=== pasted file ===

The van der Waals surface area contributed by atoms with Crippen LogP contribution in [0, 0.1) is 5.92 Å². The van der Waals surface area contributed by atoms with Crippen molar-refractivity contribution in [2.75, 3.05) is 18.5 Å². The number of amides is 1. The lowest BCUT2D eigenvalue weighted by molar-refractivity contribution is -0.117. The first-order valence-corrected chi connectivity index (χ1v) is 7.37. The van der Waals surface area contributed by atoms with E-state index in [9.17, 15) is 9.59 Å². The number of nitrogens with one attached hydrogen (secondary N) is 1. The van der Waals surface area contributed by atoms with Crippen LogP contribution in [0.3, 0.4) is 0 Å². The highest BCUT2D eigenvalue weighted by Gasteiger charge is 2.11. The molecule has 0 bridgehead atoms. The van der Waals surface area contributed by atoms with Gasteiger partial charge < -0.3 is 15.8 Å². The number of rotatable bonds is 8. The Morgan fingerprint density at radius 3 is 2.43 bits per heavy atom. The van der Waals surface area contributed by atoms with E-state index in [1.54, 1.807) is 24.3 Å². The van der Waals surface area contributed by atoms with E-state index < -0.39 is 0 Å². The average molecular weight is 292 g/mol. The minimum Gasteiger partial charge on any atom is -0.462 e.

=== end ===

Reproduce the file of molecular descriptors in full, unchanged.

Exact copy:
The van der Waals surface area contributed by atoms with Crippen LogP contribution in [0, 0.1) is 5.92 Å². The van der Waals surface area contributed by atoms with Crippen molar-refractivity contribution in [2.75, 3.05) is 18.5 Å². The number of amides is 1. The lowest BCUT2D eigenvalue weighted by molar-refractivity contribution is -0.117. The first-order valence-corrected chi connectivity index (χ1v) is 7.37. The van der Waals surface area contributed by atoms with E-state index in [9.17, 15) is 9.59 Å². The number of nitrogens with one attached hydrogen (secondary N) is 1. The van der Waals surface area contributed by atoms with Crippen LogP contribution in [0.3, 0.4) is 0 Å². The highest BCUT2D eigenvalue weighted by Gasteiger charge is 2.11. The molecule has 0 bridgehead atoms. The van der Waals surface area contributed by atoms with Gasteiger partial charge < -0.3 is 15.8 Å². The number of rotatable bonds is 8. The Morgan fingerprint density at radius 3 is 2.43 bits per heavy atom. The van der Waals surface area contributed by atoms with E-state index in [1.54, 1.807) is 24.3 Å². The van der Waals surface area contributed by atoms with E-state index < -0.39 is 0 Å². The average molecular weight is 292 g/mol. The minimum Gasteiger partial charge on any atom is -0.462 e.